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Firefox devs attacked for Java block

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Java now requires explicit permission to run in the latest version of Firefox, thanks to a patch that rolled out late last week.

 

Developers at Mozilla, the not-for-profit behind Firefox, are hoping that it will help protect end users from the notoriously unsafe browser plugin – but many have complained that the move has disrupted their businesses (and even the entire nation of Denmark).

 

Since January, the browser has already blocked out-of-date (and vulnerable) versions of Java. However, in the wake of a particularly nasty SSL-decrypting exploit, Firefox devs made the decision to prevent any version of Java from auto-running.


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The devs did take a chance with this one but it's really for the greater good. Java is so sloppy and insecure that this needed to be done. I'm glad to see that Mozilla decided to take those first steps and I hope others follow despite the negative feedback by those who don't realize just how bad Java is.

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I don't know what all the complaints are about - they're not preventing anyone from using Java, just requiring one extra click to allow it. They're making sure that users are aware that Java is a major security risk, which everyone should know, but apparently many don't.

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I don't know what all the complaints are about - they're not preventing anyone from using Java, just requiring one extra click to allow it.

 

Not true. It was actually block listed, as well as being Click-to-play (by Mozilla) as well as also being Click-to-play (by Oracle).

 

Being on the blocklist meant that if you did not normally have the Navigation toolbar showing, then there was no way to run Java at all.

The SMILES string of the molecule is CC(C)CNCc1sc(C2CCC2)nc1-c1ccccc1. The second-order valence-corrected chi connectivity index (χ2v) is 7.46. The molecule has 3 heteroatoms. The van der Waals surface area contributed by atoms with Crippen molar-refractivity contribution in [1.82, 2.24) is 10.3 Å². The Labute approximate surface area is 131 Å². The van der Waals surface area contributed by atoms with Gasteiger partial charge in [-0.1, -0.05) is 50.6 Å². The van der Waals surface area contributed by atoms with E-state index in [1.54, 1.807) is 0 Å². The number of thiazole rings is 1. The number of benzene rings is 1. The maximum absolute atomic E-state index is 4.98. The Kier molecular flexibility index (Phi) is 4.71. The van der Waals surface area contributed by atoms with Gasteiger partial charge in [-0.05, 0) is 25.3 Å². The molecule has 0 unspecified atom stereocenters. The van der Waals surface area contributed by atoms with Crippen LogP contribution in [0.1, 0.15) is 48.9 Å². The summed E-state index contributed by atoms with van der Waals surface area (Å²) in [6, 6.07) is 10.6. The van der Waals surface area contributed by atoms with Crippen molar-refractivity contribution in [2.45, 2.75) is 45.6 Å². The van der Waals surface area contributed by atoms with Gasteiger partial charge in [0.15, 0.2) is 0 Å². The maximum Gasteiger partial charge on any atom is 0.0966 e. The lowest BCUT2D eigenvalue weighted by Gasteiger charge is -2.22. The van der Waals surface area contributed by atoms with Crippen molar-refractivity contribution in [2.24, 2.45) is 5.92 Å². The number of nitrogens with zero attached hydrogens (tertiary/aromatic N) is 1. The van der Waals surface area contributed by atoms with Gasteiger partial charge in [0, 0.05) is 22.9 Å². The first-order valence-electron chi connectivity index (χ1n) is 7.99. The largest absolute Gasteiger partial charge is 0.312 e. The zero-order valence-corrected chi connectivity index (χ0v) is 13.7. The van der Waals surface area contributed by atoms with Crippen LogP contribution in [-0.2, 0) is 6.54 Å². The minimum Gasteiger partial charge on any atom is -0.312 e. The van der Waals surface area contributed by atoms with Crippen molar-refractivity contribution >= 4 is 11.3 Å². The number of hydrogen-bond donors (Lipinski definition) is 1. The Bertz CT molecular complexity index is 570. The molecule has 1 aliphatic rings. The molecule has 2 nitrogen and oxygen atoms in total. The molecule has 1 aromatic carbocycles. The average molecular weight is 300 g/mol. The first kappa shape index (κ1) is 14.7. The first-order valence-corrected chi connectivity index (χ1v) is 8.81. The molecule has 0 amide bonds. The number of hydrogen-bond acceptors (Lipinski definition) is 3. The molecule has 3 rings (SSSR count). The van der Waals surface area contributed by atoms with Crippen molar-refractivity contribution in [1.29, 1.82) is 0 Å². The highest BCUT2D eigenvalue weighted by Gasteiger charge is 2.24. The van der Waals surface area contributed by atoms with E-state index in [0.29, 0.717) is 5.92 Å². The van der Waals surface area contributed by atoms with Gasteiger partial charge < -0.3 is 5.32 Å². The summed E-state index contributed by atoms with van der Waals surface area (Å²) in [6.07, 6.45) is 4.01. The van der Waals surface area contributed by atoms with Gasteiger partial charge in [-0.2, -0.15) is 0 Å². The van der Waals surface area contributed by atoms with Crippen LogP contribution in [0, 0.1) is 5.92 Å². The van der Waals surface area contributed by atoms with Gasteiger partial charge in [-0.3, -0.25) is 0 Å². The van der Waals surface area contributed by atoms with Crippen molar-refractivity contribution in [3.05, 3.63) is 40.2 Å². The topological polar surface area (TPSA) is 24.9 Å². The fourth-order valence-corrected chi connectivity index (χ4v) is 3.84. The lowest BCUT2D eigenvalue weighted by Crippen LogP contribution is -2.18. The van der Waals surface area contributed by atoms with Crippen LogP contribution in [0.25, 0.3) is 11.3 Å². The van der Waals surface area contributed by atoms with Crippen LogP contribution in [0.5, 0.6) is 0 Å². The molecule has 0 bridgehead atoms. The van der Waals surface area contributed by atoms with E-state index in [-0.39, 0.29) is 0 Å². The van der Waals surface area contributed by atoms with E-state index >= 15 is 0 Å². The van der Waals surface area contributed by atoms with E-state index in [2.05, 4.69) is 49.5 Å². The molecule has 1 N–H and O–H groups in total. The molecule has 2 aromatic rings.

The decision (now reverted) caused quite an argument both on the Mozilla Enterprise mailing list (that's the one for IT Admins who roll out the ESR version of Firefox over their networks) as well as on Bugzilla.

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It's no excuse for poor/lazy network admins. What Mozilla did was a necessary thing and it's sad to hear that they reverted due to pressure from people that need to be better educated in this and better handling/securing their networks.

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-snip-

 

Being on the blocklist meant that if you did not normally have the Navigation toolbar showing, then there was no way to run Java at all.

 

-snip-

 

They could always open the Nav bar - inconvenient, but not a stopper. I don't think a very large percentage of users hide the Nav bar, anyway, but I can see why those who do would be unhappy. Leaving the clueless majority of users vulnerable to avoid inconveniencing a small number of power users doesn't seem sensible, though.

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It's no excuse for poor/lazy network admins. What Mozilla did was a necessary thing and it's sad to hear that they reverted due to pressure from people that need to be better educated in this and better handling/securing their networks.

 

Ouch!

 

Actually, it was the diligent network admins who have a custom/premium support contract with Oracle (giving them access to java 6 update 65, for example, which is not available to the general public) who were complaining. They were faced with a custom version of java runtime on thousands, or tens of thousands of computers, necessary for internal LoB applications, which wouldn't run.

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Yeah, I know it's harsh but it's a sad truth. I see it often and have even had to work at a college campus that was behind on updating software that needed updates to fix critical vulnerabilities and exploits. Debian actually handles this in a very good manner. While it may use old versions I believe they also issue patches to fix the issues with backporting.

 

I hope this was a wakeup call for network and sysadmins both. They really need to migrate away from Java as it's a very old, obsolete in my opinion. I honestly run my computers without Java and I rarely ever find a website that needs Java. It's slow, insecure, and a window for numerous exploits and malicious software. The web would be better off without it. Especially with interactive things available like HTML5, Flash, etc.

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